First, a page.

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Green bin program helps reduce Nanaimo household waste by half

Nanaimo residents are kicking excessive garbage to the curb, by diverting nearly half of their household waste from the landfill through the green bin program.

During a recent survey completed by the City of Nanaimo, city collection crews tracked the number of garbage bags, use of extra garbage tags and frequency of green bin use for about 24,000 households. The vast majority of households put one bag or fewer of garbage out on collection day (every two weeks), and 60 per cent regularly used their green bin.

As of October, food waste collection was extended to all city-serviced homes, however, multi-family complexes still remain the responsibility of the private hauling companies who service them.

“We now divert 64 per cent of household waste through composting or recycling, twice as much as five years ago, but as our recent survey shows, there is room to improve,” said Gary Franssen, manager of sanitation. “We would like to see more households take advantage of the green bin program and we will be exploring ways to increase participation.”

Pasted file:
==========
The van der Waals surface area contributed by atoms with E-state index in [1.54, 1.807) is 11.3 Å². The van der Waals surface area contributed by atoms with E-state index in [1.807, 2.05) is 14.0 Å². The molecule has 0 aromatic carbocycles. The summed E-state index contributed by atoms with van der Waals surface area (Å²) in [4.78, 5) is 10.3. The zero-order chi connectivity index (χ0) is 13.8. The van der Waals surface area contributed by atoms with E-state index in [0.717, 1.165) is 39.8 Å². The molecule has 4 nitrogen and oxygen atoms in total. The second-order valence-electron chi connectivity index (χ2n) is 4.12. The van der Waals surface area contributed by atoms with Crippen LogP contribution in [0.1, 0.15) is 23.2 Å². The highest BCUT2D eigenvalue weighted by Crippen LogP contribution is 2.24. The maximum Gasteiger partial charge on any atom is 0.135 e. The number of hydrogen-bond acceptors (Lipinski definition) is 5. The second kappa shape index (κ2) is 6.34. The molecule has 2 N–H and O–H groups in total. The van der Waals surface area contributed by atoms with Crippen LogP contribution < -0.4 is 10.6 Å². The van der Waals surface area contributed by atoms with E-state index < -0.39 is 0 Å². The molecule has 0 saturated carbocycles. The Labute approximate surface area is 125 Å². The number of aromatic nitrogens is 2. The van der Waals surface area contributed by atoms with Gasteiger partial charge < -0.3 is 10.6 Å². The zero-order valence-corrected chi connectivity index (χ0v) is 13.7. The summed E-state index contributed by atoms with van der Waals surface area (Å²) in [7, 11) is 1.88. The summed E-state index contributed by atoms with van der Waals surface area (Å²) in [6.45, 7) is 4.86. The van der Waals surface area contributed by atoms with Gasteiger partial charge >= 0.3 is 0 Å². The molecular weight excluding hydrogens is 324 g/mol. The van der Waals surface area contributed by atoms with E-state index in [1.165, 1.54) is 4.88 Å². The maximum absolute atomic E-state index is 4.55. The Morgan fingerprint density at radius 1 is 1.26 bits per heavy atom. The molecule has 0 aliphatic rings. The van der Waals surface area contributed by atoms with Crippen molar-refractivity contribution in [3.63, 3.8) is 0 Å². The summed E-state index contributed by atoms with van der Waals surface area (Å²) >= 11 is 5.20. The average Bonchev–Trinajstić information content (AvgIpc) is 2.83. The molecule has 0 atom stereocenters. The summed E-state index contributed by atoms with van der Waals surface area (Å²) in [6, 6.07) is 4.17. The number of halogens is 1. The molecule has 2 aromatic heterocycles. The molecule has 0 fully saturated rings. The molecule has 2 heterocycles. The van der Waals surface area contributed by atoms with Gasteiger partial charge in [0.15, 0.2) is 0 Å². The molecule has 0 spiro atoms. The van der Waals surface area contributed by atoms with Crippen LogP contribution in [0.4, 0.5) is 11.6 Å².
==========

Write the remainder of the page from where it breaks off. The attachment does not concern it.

Sharon Horsburgh, RDN senior zero-waste coordinator, said it is up to each multi-family building, complex or strata to contract with their service provider for green bin collection if the facility lends itself to food waste collection, which can be a challenge.

“Each one is very unique – townhouses versus apartment buildings, they have a different service collection system,” she said. “We [can] work with the property owners in the city to advise them on how best to incorporate the green bin into their service levels.”

She added that certain townhomes within the regional district that have been able to emulate residential household collection have been incorporated into the regional service.

Canada Post began delivering the fall 2012 Waste Line newsletter to all Nanaimo homes. The newsletter contains more information on how the city’s curbside programs are helping make it more sustainable, and about improvements at the Nanaimo Recycling Exchange.

Please visit www.nanaimo.ca for more information.

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